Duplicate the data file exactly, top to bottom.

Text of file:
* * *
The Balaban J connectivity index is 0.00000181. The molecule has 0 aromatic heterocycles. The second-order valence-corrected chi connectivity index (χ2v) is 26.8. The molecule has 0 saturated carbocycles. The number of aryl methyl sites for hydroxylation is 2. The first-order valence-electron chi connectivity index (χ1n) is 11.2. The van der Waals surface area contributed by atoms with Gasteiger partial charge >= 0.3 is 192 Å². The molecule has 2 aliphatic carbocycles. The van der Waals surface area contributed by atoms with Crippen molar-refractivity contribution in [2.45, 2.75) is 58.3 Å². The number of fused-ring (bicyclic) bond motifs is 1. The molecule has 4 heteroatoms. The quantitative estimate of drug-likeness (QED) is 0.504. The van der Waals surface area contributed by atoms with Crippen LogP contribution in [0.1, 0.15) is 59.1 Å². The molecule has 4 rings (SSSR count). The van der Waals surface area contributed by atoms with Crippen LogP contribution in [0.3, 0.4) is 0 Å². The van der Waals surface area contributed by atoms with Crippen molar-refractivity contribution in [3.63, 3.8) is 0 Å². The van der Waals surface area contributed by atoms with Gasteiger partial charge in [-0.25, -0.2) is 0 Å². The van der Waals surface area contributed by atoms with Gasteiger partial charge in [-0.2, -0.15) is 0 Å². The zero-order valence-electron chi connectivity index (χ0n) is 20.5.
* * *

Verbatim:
The Balaban J connectivity index is 0.00000181. The molecule has 0 aromatic heterocycles. The second-order valence-corrected chi connectivity index (χ2v) is 26.8. The molecule has 0 saturated carbocycles. The number of aryl methyl sites for hydroxylation is 2. The first-order valence-electron chi connectivity index (χ1n) is 11.2. The van der Waals surface area contributed by atoms with Gasteiger partial charge >= 0.3 is 192 Å². The molecule has 2 aliphatic carbocycles. The van der Waals surface area contributed by atoms with Crippen molar-refractivity contribution in [2.45, 2.75) is 58.3 Å². The number of fused-ring (bicyclic) bond motifs is 1. The molecule has 4 heteroatoms. The quantitative estimate of drug-likeness (QED) is 0.504. The van der Waals surface area contributed by atoms with Crippen LogP contribution in [0.1, 0.15) is 59.1 Å². The molecule has 4 rings (SSSR count). The van der Waals surface area contributed by atoms with Crippen LogP contribution in [0.3, 0.4) is 0 Å². The van der Waals surface area contributed by atoms with Crippen molar-refractivity contribution in [3.63, 3.8) is 0 Å². The van der Waals surface area contributed by atoms with Gasteiger partial charge in [-0.25, -0.2) is 0 Å². The van der Waals surface area contributed by atoms with Gasteiger partial charge in [-0.2, -0.15) is 0 Å². The zero-order valence-electron chi connectivity index (χ0n) is 20.5.